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Notes from the road in a tailspin economy

Notes from the road in a tailspin economy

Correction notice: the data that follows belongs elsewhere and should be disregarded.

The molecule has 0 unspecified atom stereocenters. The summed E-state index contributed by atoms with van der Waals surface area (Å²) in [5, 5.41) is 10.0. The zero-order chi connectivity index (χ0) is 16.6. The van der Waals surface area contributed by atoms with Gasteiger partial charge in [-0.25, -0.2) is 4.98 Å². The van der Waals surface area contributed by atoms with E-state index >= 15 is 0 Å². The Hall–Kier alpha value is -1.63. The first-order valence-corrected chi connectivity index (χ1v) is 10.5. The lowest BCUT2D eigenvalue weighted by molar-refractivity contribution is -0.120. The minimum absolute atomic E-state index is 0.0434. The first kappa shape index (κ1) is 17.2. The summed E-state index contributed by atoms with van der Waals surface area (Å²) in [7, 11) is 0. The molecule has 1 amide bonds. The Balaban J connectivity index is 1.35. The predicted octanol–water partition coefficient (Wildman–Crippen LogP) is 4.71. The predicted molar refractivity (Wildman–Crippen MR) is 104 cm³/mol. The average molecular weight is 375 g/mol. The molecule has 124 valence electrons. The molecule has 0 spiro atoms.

As with so many of my drives across the country in the past, I began in the northwest corner of South Carolina, where Wilbur, an old friend of mine, owns a small trailer park, across the road from the acres where he used to have his inventory of mostly ’60s Imperials and Chryslers, before the value of land went up and the price of scrap went through the roof. It s why these days you see fewer junkyards with old cars in them than you used to. Back last November, when I was staying with Wilbur and his wife in Landrum, you could take a 4,000-pound car to the shredder and get $12 a pound, around $500, with the metal shipped off to China. Now, with the recycling business in China at a standstill, the price has dropped to $2 per pound. Mind you, car manufacturers have always hated the junkyards. Ford used to buy them up just to put them out of business. What the manufacturers want is for people to buy new cars, drive them 100,000 miles or so, and turn them back in to their dealers ­— often as substitute downpayments against new ones. Anything to keep the customer loyal. Commonly the dealer will shred the old one so the junkyards won t have any customers for their replacement parts. The less old inventory in circulation, the better the manufacturers do. They d like to make any older car an expensive proposition, the way the Japanese have with high taxes, insurance premiums and especially the safety inspection/registration fees, which can top $2,000 a time. One of the first acts of Harold Wilson s 1964 Labor government in Britain was to introduce the seven-year Ministry of Transport test, which wiped out the cheapold-car market. I had two cars when I was at Oxford just before Wilson got in, a 1937 Riley and a 1946 Wolseley. Both cost me less than 50 pounds. These days, in the United States, you see a fraction of the old cars I used to see on the roads when I began driving around America in the late 1970s. Back then, the highways were vivid with the sheens of the ’50s and ’60s, the fins, the chrome, the concave body lines of Elwood Engle, the tumid degeneration of ’60s lines as we headed into the ’70s. There were three-tone color packages in the ’50s, paisley roofs. The options on a mid-’50s Bel-Air were virtually infinite. These days: nothing but monotone Honda Accords, Subarus and Camrys as far as the eye can see. So these days, Wilbur devotes the time he used to spend packaging up molding strips and engine parts for the UPS man to fixing things in his trailers, approaching late payers at the start of the month, sometimes with one hand hovering near the .32 he keeps in his back pocket in case — as has happened more than once

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